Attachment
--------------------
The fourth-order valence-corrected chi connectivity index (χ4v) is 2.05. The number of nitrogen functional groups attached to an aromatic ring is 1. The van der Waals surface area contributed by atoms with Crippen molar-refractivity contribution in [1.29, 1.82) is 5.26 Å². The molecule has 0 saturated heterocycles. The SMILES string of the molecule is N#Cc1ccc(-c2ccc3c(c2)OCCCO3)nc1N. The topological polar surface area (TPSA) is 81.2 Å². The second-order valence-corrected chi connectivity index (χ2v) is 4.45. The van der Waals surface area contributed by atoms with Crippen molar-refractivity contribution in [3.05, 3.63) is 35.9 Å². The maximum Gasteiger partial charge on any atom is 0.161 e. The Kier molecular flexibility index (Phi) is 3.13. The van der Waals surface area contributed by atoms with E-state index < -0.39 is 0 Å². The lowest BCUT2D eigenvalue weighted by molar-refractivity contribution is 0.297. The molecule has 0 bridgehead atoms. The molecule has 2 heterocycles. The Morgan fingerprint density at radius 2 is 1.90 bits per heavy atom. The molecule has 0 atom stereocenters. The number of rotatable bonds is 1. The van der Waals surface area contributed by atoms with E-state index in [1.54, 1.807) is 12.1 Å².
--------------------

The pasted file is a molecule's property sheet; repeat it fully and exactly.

The fourth-order valence-corrected chi connectivity index (χ4v) is 2.05. The number of nitrogen functional groups attached to an aromatic ring is 1. The van der Waals surface area contributed by atoms with Crippen molar-refractivity contribution in [1.29, 1.82) is 5.26 Å². The molecule has 0 saturated heterocycles. The SMILES string of the molecule is N#Cc1ccc(-c2ccc3c(c2)OCCCO3)nc1N. The topological polar surface area (TPSA) is 81.2 Å². The second-order valence-corrected chi connectivity index (χ2v) is 4.45. The van der Waals surface area contributed by atoms with Crippen molar-refractivity contribution in [3.05, 3.63) is 35.9 Å². The maximum Gasteiger partial charge on any atom is 0.161 e. The Kier molecular flexibility index (Phi) is 3.13. The van der Waals surface area contributed by atoms with E-state index < -0.39 is 0 Å². The lowest BCUT2D eigenvalue weighted by molar-refractivity contribution is 0.297. The molecule has 0 bridgehead atoms. The molecule has 2 heterocycles. The Morgan fingerprint density at radius 2 is 1.90 bits per heavy atom. The molecule has 0 atom stereocenters. The number of rotatable bonds is 1. The van der Waals surface area contributed by atoms with E-state index in [1.54, 1.807) is 12.1 Å².